Many magical traditions hold that you control a monster by speaking its name. My whole world changed the day a doctor flipped through his medical school textbook and found the label for my illness, which had been misdiagnosed for years. Knowing my condition's name allowed me to track, understand, and manage it. The power of naming is why so many lives have changed with the first utterance of words like "I'm an alcoholic" or "I'm over my head in debt" or, simply, "I'm unhappy."
One of my clients, a diabetic, told me, "If I talk about diabetes, I'll attract it. If I never say it, it isn't real and it can't hurt me." Actually, avoiding a scary topic means your subconscious mind is riveted on it. To let go of something, you first have to admit you're holding it. True freedom starts with absolute honesty. So be brave: Say the words. "I'm lonely." "I have an eating disorder." "My marriage isn't working." The moment you call the problem by its real name, you're already learning how to make it less harmful.
Step 2: Start Filling in Your Lifeline by Rating Your bêTe Noire at This Moment
On the Lifeline graph you downloaded, the numbers across the bottom reflect your age. The numbers on the left axis indicate the intensity of your problem. Begin filling in the Lifeline by answering this question: On a scale of 0 to 10, with 0 indicating "no problem at all" and 10 "the worst I've ever experienced," how bad is your problem today? Put an X in the column above your current age, at whatever level feels appropriate (if your suffering is at 10, mark the topmost box; if it rates a 9, the second-to-the-top, and so on).
Step 3: Remember (And Record) The Worst of Times
Now recall when your bête noire was its very worst—the time you were fattest, most nicotine-addicted, most socially incompetent, or whatever. If you don't remember your age back then, think of other things that happened around the same time: "Oh, yes, that was the year I [got pregnant/bought a Yugo/tried to learn pole-vaulting]." These events will help you place your worst bête noire periods in the correct year on your Lifeline. Mark the "level 10" box above each of the years when your problem hit its maximum. For example, my pain rated a 10 when I first developed symptoms, at age 18. It came on strong again during each of my pregnancies, and stayed at maximum force when all three of my kids were tiny. That means that on my Lifeline, fibromyalgia pain scored a 10 at ages 18, 23, 25, and 27 through 30. Mark your Lifeline to represent your personal Dark Ages.
Step 4: Remember (And Record) The Best of Times
Now it's time to look on the bright side. Recall occasions when your problem eased up or temporarily disappeared. Remember what was going on in your life, and above each year of low beast activity, mark the box that shows the level of intensity back then. For example, my pain levels dropped from a 10 to a 4 when I was 31, after I quit my academic job and started writing books. They rose a little the next year, but at 33, when I began life-coaching former students, my pain dropped to near 0. When was your beast at its least? Give it a score for each year that applies.
Step 5: Fill in The Gaps
Once you've marked the best and worst of times, fill in the gaps, scoring your bête noire levels at every age. You won't have total recall. The numbers will be too fuzzy for physics. But social scientists know that charts like the Lifeline can be extremely useful—and as you fill in the boxes, you'll automatically start thinking like a social scientist. Which brings us to the most powerful Lifeline step.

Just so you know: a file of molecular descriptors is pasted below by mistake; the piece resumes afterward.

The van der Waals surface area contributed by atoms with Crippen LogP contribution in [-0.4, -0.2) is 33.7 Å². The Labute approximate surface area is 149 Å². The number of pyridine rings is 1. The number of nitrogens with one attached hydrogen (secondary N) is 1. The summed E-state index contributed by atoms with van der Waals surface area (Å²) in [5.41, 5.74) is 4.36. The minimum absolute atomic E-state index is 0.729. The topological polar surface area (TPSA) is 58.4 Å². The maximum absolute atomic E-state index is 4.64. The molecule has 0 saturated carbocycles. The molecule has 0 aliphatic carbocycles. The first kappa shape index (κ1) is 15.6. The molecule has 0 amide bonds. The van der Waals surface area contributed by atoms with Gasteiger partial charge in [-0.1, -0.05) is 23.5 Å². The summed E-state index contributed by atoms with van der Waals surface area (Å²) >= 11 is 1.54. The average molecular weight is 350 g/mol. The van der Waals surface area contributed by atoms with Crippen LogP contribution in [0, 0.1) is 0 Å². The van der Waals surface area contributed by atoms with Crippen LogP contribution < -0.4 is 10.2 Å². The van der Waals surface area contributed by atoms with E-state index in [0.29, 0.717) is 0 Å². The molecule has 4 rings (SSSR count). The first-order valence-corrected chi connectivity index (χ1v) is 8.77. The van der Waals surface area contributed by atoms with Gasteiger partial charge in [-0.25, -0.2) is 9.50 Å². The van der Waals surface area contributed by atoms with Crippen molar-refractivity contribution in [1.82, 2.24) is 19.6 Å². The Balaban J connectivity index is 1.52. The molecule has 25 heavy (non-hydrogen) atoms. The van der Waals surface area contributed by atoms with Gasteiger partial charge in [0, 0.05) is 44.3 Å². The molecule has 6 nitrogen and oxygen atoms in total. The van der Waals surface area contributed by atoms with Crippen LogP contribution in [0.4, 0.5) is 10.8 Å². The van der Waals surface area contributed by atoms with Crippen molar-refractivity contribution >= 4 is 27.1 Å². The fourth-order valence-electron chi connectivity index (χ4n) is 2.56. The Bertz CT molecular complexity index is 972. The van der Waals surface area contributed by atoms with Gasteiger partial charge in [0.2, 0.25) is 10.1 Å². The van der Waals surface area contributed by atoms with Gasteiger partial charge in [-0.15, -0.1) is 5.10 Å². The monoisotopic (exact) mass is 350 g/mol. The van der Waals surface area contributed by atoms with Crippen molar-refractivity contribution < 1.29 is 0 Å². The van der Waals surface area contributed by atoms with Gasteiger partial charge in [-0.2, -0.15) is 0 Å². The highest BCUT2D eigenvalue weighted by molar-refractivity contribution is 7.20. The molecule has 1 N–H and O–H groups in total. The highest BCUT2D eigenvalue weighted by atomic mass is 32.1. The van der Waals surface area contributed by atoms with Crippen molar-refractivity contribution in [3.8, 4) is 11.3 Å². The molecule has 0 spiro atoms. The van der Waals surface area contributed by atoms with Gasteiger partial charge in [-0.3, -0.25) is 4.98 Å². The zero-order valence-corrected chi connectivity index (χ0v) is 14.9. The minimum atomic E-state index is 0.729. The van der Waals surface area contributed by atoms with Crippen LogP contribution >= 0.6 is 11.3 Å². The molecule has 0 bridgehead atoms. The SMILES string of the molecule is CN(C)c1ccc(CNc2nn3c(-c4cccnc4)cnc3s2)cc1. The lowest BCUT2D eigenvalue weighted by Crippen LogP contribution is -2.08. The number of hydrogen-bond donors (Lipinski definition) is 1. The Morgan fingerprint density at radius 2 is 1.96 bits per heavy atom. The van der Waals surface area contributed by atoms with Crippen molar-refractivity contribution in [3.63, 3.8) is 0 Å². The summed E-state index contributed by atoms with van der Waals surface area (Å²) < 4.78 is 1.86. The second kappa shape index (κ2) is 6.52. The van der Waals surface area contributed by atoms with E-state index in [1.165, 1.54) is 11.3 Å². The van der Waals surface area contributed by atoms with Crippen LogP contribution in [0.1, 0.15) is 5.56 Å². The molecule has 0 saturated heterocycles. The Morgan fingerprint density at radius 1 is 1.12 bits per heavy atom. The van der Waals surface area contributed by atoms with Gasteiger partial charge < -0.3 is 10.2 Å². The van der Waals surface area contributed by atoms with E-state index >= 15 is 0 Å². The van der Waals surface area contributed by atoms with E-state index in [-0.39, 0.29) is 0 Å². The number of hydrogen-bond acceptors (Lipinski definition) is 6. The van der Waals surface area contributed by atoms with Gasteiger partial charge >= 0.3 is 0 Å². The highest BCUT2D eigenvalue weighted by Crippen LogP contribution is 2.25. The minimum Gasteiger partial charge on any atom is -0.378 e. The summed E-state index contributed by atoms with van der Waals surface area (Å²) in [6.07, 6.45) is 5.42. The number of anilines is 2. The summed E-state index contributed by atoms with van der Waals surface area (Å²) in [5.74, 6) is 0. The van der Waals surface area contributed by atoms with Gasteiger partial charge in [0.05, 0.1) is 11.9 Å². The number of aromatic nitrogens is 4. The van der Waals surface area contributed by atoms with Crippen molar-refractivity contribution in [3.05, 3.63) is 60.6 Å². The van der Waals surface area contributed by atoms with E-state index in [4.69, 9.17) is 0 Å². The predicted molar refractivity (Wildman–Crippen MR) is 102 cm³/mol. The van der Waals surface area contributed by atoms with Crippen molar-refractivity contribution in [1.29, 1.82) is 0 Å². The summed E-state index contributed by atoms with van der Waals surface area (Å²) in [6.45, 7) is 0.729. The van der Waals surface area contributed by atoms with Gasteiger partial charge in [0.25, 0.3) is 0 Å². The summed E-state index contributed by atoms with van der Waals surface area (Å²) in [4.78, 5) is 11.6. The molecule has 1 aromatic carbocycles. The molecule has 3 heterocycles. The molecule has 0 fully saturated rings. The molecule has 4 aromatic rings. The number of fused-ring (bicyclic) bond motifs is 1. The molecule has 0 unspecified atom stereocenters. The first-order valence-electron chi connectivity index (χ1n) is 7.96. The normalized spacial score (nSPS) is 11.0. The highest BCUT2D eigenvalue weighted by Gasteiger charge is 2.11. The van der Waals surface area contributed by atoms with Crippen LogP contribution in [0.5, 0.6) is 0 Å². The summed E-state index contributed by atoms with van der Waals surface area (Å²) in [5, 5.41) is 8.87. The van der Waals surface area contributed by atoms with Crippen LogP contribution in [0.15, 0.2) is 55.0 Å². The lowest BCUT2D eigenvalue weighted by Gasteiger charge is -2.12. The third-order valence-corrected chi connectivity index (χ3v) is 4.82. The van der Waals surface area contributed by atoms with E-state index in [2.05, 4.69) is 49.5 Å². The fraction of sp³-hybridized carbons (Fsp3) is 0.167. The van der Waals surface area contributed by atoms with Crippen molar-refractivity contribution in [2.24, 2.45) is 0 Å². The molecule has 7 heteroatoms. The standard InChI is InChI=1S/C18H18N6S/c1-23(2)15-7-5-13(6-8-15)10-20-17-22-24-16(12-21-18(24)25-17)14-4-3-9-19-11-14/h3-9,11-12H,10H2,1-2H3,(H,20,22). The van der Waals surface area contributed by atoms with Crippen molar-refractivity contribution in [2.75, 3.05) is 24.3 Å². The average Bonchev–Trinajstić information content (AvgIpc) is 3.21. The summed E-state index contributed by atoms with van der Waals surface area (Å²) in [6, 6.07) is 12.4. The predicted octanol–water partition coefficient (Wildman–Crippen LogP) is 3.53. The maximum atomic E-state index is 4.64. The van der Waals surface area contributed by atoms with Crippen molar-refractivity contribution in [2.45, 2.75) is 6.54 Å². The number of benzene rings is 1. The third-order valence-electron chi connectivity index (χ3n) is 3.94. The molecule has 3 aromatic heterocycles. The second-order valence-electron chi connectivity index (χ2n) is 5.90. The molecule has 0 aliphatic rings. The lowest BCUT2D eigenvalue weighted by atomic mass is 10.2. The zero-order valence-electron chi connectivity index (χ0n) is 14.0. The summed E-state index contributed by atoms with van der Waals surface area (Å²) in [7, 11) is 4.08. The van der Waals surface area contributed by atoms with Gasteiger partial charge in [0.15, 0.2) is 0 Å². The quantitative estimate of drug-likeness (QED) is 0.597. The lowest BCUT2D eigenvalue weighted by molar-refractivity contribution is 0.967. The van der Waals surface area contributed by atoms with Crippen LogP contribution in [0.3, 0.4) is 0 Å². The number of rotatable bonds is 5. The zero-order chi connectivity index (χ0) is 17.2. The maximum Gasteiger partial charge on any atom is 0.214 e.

Step 6: Take Note of Correlations and Casual Links
You describe correlations and causalities every time you observe, "I eat more when I'm tired" or "I feel wonderful near the ocean." Many of the causal links in your life are obvious to you, but others are invisible. The Lifeline exercise helps you see these. To begin noticing connections between your bête noire and other life experiences, answer the questions below on another sheet of paper.
A. When your bête noire was at its worst...
1. Where were you living?
2. Where were you working? (Note: Raising kids at home is work.)
3. What did you do on a typical day?
4. With whom did you spend time?
5. What did you believe?
B. Now answer the five questions above in regard to the times your bête noire was least bothersome.
C. What did your worst times have in common?
D. What did your best times have in common?
E. Other than the bête noire itself, were there any factors that were present at the worst times but not at the best times?
This exercise has sparked thousands of lightbulb moments for me and my clients. I spent years trying to figure out what triggered my fibromyalgia pain, always focusing on things like diet or medication. But creating a Lifeline revealed something surprising: Each and every time my pain flared, I was doing something that I later realized was steering me away from my life's purpose. The pain attacked when I tried to write academic journal articles, receded when I wrote books for a popular audience; worsened when I tried to be my idea of a "perfect mother," lessened when I was simply myself around my children; spiked when I taught college, vanished when I started life-coaching.
If you mull over your Lifeline, you, too, will find unexpected correlations and causalities. My client Janice realized that her beast—alcoholism—was less severe when she spent lots of time knitting. (Yes! Knitting!) Benjamin realized that he made disastrous business decisions around intellectual snobs. Colleen's self-esteem dropped like an anvil whenever she stopped doing yoga. These clients couldn't believe such factors were really aggravating their bêtes noires —until we tested them. Which brings us to...